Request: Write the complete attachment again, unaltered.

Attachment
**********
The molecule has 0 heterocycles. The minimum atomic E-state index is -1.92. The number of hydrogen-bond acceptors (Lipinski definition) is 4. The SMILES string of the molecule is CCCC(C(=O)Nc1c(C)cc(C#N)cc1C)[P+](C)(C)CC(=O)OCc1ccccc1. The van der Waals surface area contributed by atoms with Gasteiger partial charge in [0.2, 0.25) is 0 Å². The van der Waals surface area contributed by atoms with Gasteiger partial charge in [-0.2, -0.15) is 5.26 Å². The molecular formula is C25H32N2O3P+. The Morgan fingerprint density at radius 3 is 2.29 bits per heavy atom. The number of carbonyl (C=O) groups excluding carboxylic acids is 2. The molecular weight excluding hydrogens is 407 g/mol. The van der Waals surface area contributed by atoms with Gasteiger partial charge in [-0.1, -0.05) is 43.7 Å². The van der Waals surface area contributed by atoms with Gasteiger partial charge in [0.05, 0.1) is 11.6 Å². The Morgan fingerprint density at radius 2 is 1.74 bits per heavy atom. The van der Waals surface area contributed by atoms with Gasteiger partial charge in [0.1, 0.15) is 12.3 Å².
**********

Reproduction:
The molecule has 0 heterocycles. The minimum atomic E-state index is -1.92. The number of hydrogen-bond acceptors (Lipinski definition) is 4. The SMILES string of the molecule is CCCC(C(=O)Nc1c(C)cc(C#N)cc1C)[P+](C)(C)CC(=O)OCc1ccccc1. The van der Waals surface area contributed by atoms with Gasteiger partial charge in [0.2, 0.25) is 0 Å². The van der Waals surface area contributed by atoms with Gasteiger partial charge in [-0.2, -0.15) is 5.26 Å². The molecular formula is C25H32N2O3P+. The Morgan fingerprint density at radius 3 is 2.29 bits per heavy atom. The number of carbonyl (C=O) groups excluding carboxylic acids is 2. The molecular weight excluding hydrogens is 407 g/mol. The van der Waals surface area contributed by atoms with Gasteiger partial charge in [-0.1, -0.05) is 43.7 Å². The van der Waals surface area contributed by atoms with Gasteiger partial charge in [0.05, 0.1) is 11.6 Å². The Morgan fingerprint density at radius 2 is 1.74 bits per heavy atom. The van der Waals surface area contributed by atoms with Gasteiger partial charge in [0.1, 0.15) is 12.3 Å².